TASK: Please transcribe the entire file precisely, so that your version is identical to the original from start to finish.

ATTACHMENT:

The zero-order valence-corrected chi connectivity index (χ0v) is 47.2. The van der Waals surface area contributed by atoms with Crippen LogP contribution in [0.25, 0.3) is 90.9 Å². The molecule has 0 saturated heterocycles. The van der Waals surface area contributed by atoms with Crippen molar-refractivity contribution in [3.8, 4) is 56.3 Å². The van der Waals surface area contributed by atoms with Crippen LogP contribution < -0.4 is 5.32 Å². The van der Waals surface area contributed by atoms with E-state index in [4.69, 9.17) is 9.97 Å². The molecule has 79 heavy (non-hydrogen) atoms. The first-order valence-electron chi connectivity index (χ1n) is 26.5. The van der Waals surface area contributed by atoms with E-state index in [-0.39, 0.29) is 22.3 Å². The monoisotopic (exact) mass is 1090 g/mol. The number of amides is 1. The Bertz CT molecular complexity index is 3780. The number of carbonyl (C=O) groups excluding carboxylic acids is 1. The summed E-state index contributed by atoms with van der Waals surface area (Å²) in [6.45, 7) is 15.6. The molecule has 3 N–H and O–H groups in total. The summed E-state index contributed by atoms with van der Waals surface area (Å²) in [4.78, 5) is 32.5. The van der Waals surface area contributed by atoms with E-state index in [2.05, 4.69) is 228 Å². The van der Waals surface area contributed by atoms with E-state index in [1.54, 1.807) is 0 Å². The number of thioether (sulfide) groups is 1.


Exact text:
The zero-order valence-corrected chi connectivity index (χ0v) is 47.2. The van der Waals surface area contributed by atoms with Crippen LogP contribution in [0.25, 0.3) is 90.9 Å². The molecule has 0 saturated heterocycles. The van der Waals surface area contributed by atoms with Crippen molar-refractivity contribution in [3.8, 4) is 56.3 Å². The van der Waals surface area contributed by atoms with Crippen LogP contribution < -0.4 is 5.32 Å². The van der Waals surface area contributed by atoms with E-state index in [4.69, 9.17) is 9.97 Å². The molecule has 79 heavy (non-hydrogen) atoms. The first-order valence-electron chi connectivity index (χ1n) is 26.5. The van der Waals surface area contributed by atoms with E-state index in [-0.39, 0.29) is 22.3 Å². The monoisotopic (exact) mass is 1090 g/mol. The number of amides is 1. The Bertz CT molecular complexity index is 3780. The number of carbonyl (C=O) groups excluding carboxylic acids is 1. The summed E-state index contributed by atoms with van der Waals surface area (Å²) in [6.45, 7) is 15.6. The molecule has 3 N–H and O–H groups in total. The summed E-state index contributed by atoms with van der Waals surface area (Å²) in [4.78, 5) is 32.5. The van der Waals surface area contributed by atoms with E-state index in [2.05, 4.69) is 228 Å². The van der Waals surface area contributed by atoms with E-state index in [1.54, 1.807) is 0 Å². The number of thioether (sulfide) groups is 1.